Financial Planning
July 6, 2021

How to build an emergency fund

Prepare for emergencies with a dedicated savings fund.

An emergency fund is like your own personal safety net. It’s money you set aside for when you need it most.

They always vary in size, because they’re dependent on the specific needs of you and your household. But the common rule of thumb is 3 months’ worth of living expenses - what you’ll need if you’re hit with unexpected expenses, like a major health problem, unplanned home repairs or you miss a few paychecks with a sudden job loss. 

Most financial experts recommend you should have enough in emergency savings to pay your monthly expenses without digging into other savings or relying on credit cards.

Set up a separate fund

As a first step, step up a separate savings fund. Label it as an “Emergency Fund.” A dedicated space, clearly identified, can help focus your efforts and keep it out of reach until it’s really needed.

Many banks offer separate funds within your savings account. Some may suggest a separate emergency savings account. Either way, it's a designation place for your savings goal.

Add to your fund regularly 

Start small if you want. But make it a habit - contribute to your emergency fund on a regular basis. 

Every month. Every two weeks. At whatever level you can afford. You don’t have to build it all at once. Do it gradually. You’ll be surprised how fast it grows.

Add it to your monthly budgeting. Make your emergency fund one of your regular bills. If it’s one of your everyday financial goals, you’ll find it easier to accomplish.

You’ll earn more in interest, too. The more often and regularly you contribute to your fund, the sooner that money starts earning interest. That’s the magic of compounding: the sooner you add to an interest-earning bank account, the more your earnings from interest will grow. 

                                                                    How to use emergency funds.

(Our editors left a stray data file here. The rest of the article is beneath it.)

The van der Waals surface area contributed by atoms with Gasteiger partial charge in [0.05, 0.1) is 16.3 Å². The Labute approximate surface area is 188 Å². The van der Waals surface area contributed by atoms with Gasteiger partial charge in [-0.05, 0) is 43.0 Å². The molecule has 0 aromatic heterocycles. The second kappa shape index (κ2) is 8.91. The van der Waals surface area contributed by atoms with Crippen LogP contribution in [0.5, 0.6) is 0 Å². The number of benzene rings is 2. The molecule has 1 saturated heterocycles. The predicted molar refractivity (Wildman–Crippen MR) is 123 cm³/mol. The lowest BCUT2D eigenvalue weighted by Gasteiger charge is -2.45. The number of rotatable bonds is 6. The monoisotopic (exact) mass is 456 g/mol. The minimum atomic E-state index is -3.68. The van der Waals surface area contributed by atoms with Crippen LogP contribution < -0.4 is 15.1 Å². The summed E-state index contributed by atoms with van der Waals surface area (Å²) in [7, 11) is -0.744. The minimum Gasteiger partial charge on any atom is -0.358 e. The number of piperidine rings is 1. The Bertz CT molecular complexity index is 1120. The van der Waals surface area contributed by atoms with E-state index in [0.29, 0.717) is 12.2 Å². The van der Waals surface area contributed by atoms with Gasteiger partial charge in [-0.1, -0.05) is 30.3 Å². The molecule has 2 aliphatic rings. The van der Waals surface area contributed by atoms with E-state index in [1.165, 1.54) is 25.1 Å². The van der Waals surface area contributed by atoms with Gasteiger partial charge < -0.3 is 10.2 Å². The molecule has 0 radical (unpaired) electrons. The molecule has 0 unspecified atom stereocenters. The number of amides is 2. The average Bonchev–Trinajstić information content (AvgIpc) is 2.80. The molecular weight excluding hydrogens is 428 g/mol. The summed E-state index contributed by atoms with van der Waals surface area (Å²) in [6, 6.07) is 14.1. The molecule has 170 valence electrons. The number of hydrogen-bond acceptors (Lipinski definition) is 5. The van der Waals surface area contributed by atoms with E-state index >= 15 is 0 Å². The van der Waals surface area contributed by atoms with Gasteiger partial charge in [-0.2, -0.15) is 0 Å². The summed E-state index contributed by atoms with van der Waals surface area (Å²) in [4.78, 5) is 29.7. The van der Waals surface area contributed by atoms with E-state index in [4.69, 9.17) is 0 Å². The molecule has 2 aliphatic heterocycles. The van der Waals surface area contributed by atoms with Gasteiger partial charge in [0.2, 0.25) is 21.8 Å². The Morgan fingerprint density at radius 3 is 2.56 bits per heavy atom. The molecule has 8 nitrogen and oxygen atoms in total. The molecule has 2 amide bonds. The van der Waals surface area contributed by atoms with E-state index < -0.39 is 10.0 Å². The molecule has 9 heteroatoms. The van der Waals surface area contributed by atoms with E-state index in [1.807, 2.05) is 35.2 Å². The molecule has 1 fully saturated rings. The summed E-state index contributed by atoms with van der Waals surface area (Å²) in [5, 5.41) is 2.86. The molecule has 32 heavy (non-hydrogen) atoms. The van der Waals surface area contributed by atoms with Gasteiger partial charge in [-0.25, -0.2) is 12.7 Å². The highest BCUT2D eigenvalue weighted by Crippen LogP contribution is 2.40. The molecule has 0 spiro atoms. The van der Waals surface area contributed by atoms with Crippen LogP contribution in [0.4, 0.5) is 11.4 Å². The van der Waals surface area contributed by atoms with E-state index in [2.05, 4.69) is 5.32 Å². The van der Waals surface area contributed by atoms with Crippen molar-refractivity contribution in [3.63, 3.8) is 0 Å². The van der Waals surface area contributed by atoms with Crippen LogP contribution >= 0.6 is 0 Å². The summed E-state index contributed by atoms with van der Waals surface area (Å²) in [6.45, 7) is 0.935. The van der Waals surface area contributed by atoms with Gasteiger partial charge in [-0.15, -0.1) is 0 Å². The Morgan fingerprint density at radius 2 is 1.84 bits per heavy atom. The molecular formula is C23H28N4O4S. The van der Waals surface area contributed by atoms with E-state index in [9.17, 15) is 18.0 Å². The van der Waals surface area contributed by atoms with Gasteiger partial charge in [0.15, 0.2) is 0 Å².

Automate your savings

Most banks offer an auto-save service, which transfers funds automatically from your checking account to a high-yield savings account on a regular basis. 

It’s an easy way to build any savings fund. You can set the amount of money and how often. It's like creating a direct deposit for unplanned expenses. Get in touch with your bank to see what’s possible.

Stack the windfalls

Now and then, extra money comes your way. Cash gifts, bonuses at work or even a tax refund can deliver cash windfalls. 

They don’t have to be much. Even if it’s only $10 or $20, you can use extra cash to splurge now - or add it to an emergency fund, where it will start earning interest and be there when you need it most.

There’s a good feeling that comes from building a fund you can rely on. Accomplishment. Relief. Stability. Those are powerful feelings, as strong as solid savings.  

For emergencies only

Your emergency fund is for true emergencies only. It takes discipline and sacrifice to build it up, so when you dip into it, make sure it’s worth it. 

With an unplanned expense, try working within your monthly budget first. Think hard about what you’re spending on - and consider what it will take to replenish those funds. 

A financial plan can guide these decisions, balancing your money management, from credit card balances to your emergency fund goal.

Bright makes it easy

Bright can help you build your emergency fund faster. Based on your goals and what you can afford, we’ll transfer funds for you automatically. 

Unlike standard autosave services, your personalized Bright Plan learns how much you earn and spend, watching how your habits shift, and day by day, adjusts how much to save. It’s a smarter, faster way to save - automatically. 

If you don't have it yet, download the Bright app from the App Store or Google Play, connect your accounts, and set your emergency fund goal. Your personalized Bright Plan will move funds for you automatically. 

When you're ready, your Bright Plan can help you build more of your savings - and invest in your future. It's a new data-smart path to financial well-being.

Recommended Readings:

Difference between a rainy day fund and an emergency fund

Should I Pay Down Debt or Save for an Emergency?

Amit Bendale
Co-Founder & Head of Data Science
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